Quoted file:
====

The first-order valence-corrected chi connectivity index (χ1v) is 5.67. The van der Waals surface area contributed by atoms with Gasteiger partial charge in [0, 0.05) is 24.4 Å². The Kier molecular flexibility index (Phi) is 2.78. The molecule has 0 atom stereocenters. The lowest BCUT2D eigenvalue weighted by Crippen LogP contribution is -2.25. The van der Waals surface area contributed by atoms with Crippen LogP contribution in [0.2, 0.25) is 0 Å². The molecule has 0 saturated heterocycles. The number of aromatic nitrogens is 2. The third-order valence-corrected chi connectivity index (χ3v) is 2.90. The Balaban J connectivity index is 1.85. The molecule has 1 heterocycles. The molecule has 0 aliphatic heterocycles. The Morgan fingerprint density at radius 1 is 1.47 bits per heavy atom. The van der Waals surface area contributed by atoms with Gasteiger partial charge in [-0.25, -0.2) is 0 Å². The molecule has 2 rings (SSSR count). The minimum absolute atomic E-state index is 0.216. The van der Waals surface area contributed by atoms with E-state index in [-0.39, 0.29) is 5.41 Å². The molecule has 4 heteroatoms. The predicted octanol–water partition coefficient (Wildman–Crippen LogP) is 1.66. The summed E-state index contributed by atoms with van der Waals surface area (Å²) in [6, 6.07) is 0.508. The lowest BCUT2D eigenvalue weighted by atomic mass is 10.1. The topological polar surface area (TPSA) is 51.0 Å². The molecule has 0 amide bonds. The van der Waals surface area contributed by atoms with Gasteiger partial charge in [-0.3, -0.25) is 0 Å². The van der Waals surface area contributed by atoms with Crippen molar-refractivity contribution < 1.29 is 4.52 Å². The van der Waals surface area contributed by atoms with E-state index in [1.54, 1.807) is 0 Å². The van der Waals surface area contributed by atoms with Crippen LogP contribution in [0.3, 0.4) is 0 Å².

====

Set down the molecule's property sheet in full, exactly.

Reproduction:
The first-order valence-corrected chi connectivity index (χ1v) is 5.67. The van der Waals surface area contributed by atoms with Gasteiger partial charge in [0, 0.05) is 24.4 Å². The Kier molecular flexibility index (Phi) is 2.78. The molecule has 0 atom stereocenters. The lowest BCUT2D eigenvalue weighted by Crippen LogP contribution is -2.25. The van der Waals surface area contributed by atoms with Crippen LogP contribution in [0.2, 0.25) is 0 Å². The molecule has 0 saturated heterocycles. The number of aromatic nitrogens is 2. The third-order valence-corrected chi connectivity index (χ3v) is 2.90. The Balaban J connectivity index is 1.85. The molecule has 1 heterocycles. The molecule has 0 aliphatic heterocycles. The Morgan fingerprint density at radius 1 is 1.47 bits per heavy atom. The van der Waals surface area contributed by atoms with Gasteiger partial charge in [-0.25, -0.2) is 0 Å². The molecule has 2 rings (SSSR count). The minimum absolute atomic E-state index is 0.216. The van der Waals surface area contributed by atoms with E-state index in [-0.39, 0.29) is 5.41 Å². The molecule has 4 heteroatoms. The predicted octanol–water partition coefficient (Wildman–Crippen LogP) is 1.66. The summed E-state index contributed by atoms with van der Waals surface area (Å²) in [6, 6.07) is 0.508. The lowest BCUT2D eigenvalue weighted by atomic mass is 10.1. The topological polar surface area (TPSA) is 51.0 Å². The molecule has 0 amide bonds. The van der Waals surface area contributed by atoms with Gasteiger partial charge in [-0.3, -0.25) is 0 Å². The van der Waals surface area contributed by atoms with Crippen molar-refractivity contribution < 1.29 is 4.52 Å². The van der Waals surface area contributed by atoms with E-state index in [1.54, 1.807) is 0 Å². The van der Waals surface area contributed by atoms with Crippen LogP contribution in [0.3, 0.4) is 0 Å².